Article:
- read

Meta-Programming in JavaScript

The Software Line 38

Meta-Programming in JavaScript

Learn how to use meta programming with the Proxy and Reflect APIs.

The Software Line
Level Up Coding
Published in
3 min readSep 26

--

Photo by Jantine Doornbos on Unsplash

Meta-programming is a programming technique in which computer programs have the ability to treat other programs as their data. This means that a program can be designed to read, generate, analyze, or transform other programs and even modify itself while running.

In the JavaScript programming language, the Proxy and Reflect objects allow you to intercept and define custom behavior for fundamental language operations (e.g., property lookup, assignment, enumeration, function invocation, etc.). With the help of these two objects, you are able to program at the meta-level of JavaScript. So, let’s start with the details for both of them.

1. Proxy API

With the Proxy API, we need to define a target JavaScript object and a proxy handler object, which can contain several methods. Then, we need to create an object of the Proxy class with target and proxy handler objects as constructor parameters.

Inside the proxy handler object, we have the implementation of get and set methods (object property read and set operations). So, as you can see after the creation of the proxy object, we have intercepted the access (read) for three object properties and one object property change (set for the specific property.

let target = {
foo: 'Welcome Foo',
bar: 'Welcome Bar, how are you'
};

let proxyHandler = {
get: function(object, property, receiver) {
console.log('Proxy handler - get property');
return (property in object) ? object[property] : `Hello ${property}`;
},
set: function(object, property, value, receiver) {
console.log('Proxy handler - set property');
object[property] = value;
return true;
}
};

// create a object of Proxy class
let proxy = new Proxy(target, proxyHandler);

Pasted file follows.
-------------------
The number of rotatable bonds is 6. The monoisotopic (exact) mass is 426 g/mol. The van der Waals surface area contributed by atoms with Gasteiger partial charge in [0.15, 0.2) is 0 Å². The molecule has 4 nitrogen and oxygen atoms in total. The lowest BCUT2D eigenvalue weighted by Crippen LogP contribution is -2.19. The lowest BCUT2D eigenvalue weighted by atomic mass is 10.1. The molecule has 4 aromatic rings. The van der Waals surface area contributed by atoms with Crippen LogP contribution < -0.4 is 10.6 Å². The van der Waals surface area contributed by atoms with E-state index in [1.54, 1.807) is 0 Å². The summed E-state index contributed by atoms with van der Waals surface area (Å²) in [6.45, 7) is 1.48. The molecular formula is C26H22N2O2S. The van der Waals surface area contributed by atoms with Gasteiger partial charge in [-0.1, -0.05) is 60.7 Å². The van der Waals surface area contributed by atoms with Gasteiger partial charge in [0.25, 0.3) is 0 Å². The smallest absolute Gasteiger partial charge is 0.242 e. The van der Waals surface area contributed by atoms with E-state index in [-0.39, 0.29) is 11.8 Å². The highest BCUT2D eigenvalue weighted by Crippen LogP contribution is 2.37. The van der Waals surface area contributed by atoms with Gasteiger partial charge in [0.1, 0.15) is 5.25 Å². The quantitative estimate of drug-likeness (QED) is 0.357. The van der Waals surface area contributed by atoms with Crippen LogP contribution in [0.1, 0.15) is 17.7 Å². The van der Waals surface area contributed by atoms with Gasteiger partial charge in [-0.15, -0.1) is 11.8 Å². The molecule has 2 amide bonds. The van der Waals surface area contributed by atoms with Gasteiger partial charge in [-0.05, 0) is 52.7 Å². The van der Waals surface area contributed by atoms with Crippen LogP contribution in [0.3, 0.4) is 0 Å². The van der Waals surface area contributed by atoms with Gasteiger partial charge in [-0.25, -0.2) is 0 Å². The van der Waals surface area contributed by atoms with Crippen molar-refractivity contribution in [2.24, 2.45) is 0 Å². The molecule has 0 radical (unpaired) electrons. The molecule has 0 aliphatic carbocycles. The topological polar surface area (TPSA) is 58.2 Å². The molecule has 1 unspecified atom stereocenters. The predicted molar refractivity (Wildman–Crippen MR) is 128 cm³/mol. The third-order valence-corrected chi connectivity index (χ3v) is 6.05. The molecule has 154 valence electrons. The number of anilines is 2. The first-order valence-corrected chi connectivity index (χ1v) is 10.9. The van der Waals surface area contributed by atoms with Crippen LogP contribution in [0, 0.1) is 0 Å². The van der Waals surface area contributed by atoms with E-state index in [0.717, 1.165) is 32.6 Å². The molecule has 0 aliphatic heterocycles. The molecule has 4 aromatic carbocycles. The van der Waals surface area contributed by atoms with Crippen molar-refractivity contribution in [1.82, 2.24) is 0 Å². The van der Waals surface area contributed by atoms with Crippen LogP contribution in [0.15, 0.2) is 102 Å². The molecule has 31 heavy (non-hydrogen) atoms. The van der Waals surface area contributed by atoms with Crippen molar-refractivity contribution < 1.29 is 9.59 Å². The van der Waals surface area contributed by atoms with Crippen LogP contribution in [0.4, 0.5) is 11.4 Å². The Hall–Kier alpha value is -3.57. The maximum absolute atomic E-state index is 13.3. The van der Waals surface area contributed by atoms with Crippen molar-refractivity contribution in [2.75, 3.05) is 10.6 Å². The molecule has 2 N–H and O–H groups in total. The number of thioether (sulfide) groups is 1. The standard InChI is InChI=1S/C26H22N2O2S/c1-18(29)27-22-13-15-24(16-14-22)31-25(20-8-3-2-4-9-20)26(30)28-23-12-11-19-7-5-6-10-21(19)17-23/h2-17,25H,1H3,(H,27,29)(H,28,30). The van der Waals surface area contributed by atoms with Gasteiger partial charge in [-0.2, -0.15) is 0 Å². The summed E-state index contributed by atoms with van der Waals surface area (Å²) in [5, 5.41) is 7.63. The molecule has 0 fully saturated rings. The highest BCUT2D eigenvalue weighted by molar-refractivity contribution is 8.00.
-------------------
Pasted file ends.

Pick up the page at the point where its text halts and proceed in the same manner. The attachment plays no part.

console.log(proxy.foo);
console.log(proxy.bar);
console.log(proxy.baz);

proxy.baz = 'baz'

console.log(proxy);

// Proxy handler - get property
// Welcome Foo
// Proxy handler - get property
// Welcome Bar, how are you
// Proxy handler - get property
// Hello baz

// Proxy handler - set property
// { foo: 'Welcome Foo', bar: 'Welcome Bar, how are you', baz: 'baz' }

2. Reflect API

The Reflect namespace object contains static methods for invoking JavaScript object internal methods that can be intercepted. The methods are the same as those of proxy handlers. Reflect is not a constructor, and all the properties and methods are static (we have the same situation with the Math namespace object).

In the example below, we have a target object with properties, and we have one property as the symbol. Then, we are using specific methods from Reflect namespace object with the target object as the input parameter.

let object = { a: 1 };
Object.defineProperty(object, "b", { value: 2 });
object[Symbol("c")] = 3;
console.log('object props', Reflect.ownKeys(object));
console.log('object props symbols', Object.getOwnPropertySymbols(object));
console.log(object);

// object props [ 'a', 'b', Symbol(c) ]
// object props symbols [ Symbol(c) ]
// { a: 1, [Symbol(c)]: 3 }

Conclusion

With knowledge about Proxy and Reflect APIs in JavaScript, we can create some very useful mechanisms inside our Web applications. For example, we can track object access at the application level in order to improve the general performance of the application.